live TV news violence

What shouldn’t be shown on TV, even if it gets good ratings?

In 1998 there was a live broadcast of a man shooting himself in the head on a freeway exchange after a lengthy standoff with police.

That same year TV stations aired live telecasts of a bank robber killing himself.

In 1999, California TV news helicopters broadcast live the police shooting a man who had led them on a freeway chase. This dominated morning TV when many children were home and tuning in to watch cartoons. The chase was aired to its conclusion (the shooting), though no close-up images were aired. The dead man’s mother, ex-wife, and adult daughter were watching as he was shot.

If coverage is live, outcomes cannot be predicted, so viewers cannot be warned about up-coming violence.

Such coverage could be argued to be valuable in that people in the area need to know when streets are closed.

They might also need to know, for safety’s sake, when they should avoid particular streets or intersections.

And this kind of incident is news! The public has an interest in and a right to know about such incidents.

Or… not?

If coverage is live, outcomes cannot be predicted, so there is no way of knowing that someone will be killed or injured live on air. How many live ‘crime’ broadcasts have not ended in death or injury?

I understand your point, but the alternative would be to restrict all live broadcasting on the off-chance that something bad might happen. An associated question might be whether the public’s ‘right to know’ extends to a ‘right to see happen live on TV’.

I think the key words in the OP are “even if it gets good ratings”. What should be the purpose of TV? Is it just to get good ratings? Or is it to disseminate information? Obviously, if TV’s only goal is just to get high ratings, then yes, TV should definitely broadcast, live, everything in the way of “violence” it can get its hands on–murder, rape, incest, infanticide, child molesting, bank robbery, gangland drive-bys, genocide in gas ovens, you name it. Sex and violence is where the ratings are, no question. If the FCC would let them get away with it, I believe the networks would already have been broadcasting “reality shows” of live executions.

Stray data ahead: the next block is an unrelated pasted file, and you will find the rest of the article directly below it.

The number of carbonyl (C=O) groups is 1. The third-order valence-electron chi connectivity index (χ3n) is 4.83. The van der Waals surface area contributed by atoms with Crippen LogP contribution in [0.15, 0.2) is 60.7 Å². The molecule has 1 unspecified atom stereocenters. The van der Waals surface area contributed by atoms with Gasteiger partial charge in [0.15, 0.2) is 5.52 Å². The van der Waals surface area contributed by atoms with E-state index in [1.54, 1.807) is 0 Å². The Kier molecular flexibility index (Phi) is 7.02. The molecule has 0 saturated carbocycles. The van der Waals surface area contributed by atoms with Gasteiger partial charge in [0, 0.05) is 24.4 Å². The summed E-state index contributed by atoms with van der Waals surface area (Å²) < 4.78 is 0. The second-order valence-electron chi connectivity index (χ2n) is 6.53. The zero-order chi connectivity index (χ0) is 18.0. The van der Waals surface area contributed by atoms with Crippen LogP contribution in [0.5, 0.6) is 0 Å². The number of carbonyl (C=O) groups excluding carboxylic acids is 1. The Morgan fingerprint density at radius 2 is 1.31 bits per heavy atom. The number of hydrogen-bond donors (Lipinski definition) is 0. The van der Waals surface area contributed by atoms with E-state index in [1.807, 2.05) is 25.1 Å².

But if TV’s goal is to disseminate information, then I fail to see how broadcasting gory violence is helping to do that. They can tell me about the guy shot in the head without having to actually show it.

If I hear gunfire and police sirens in my neighborhood, I don’t rush to my TV to find out what’s going on. TV has too much lag time to be useful for that. I step out on my front porch and ask my neighbors, who are also out on their front porches. I wouldn’t expect the TV to be able to tell me that Grand Avenue was closed while the police had a standoff with robbers down at the White Hen Pantry. I’d find out that Grand was closed the hard way, because I got in my car to try to drive somewhere and discovered that it was closed, with cop cars all around.